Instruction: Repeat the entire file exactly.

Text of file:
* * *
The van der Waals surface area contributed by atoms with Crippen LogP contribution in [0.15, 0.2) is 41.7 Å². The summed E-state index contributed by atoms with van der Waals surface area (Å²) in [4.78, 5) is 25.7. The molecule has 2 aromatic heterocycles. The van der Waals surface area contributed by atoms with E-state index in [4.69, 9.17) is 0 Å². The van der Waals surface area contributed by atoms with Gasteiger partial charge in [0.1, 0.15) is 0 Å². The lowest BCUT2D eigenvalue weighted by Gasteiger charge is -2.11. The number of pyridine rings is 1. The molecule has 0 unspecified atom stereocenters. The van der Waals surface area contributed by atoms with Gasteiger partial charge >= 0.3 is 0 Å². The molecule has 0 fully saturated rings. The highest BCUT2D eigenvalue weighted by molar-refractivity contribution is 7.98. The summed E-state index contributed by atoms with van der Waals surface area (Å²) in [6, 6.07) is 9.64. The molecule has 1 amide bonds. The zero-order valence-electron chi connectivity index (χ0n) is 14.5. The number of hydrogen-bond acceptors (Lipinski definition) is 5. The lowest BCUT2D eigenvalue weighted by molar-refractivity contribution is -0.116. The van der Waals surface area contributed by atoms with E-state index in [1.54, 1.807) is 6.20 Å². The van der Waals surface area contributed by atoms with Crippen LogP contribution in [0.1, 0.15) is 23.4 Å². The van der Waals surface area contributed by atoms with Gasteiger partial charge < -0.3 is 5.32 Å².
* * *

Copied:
The van der Waals surface area contributed by atoms with Crippen LogP contribution in [0.15, 0.2) is 41.7 Å². The summed E-state index contributed by atoms with van der Waals surface area (Å²) in [4.78, 5) is 25.7. The molecule has 2 aromatic heterocycles. The van der Waals surface area contributed by atoms with E-state index in [4.69, 9.17) is 0 Å². The van der Waals surface area contributed by atoms with Gasteiger partial charge in [0.1, 0.15) is 0 Å². The lowest BCUT2D eigenvalue weighted by Gasteiger charge is -2.11. The number of pyridine rings is 1. The molecule has 0 unspecified atom stereocenters. The van der Waals surface area contributed by atoms with Gasteiger partial charge >= 0.3 is 0 Å². The molecule has 0 fully saturated rings. The highest BCUT2D eigenvalue weighted by molar-refractivity contribution is 7.98. The summed E-state index contributed by atoms with van der Waals surface area (Å²) in [6, 6.07) is 9.64. The molecule has 1 amide bonds. The zero-order valence-electron chi connectivity index (χ0n) is 14.5. The number of hydrogen-bond acceptors (Lipinski definition) is 5. The lowest BCUT2D eigenvalue weighted by molar-refractivity contribution is -0.116. The van der Waals surface area contributed by atoms with E-state index in [1.54, 1.807) is 6.20 Å². The van der Waals surface area contributed by atoms with Crippen LogP contribution in [0.1, 0.15) is 23.4 Å². The van der Waals surface area contributed by atoms with Gasteiger partial charge < -0.3 is 5.32 Å².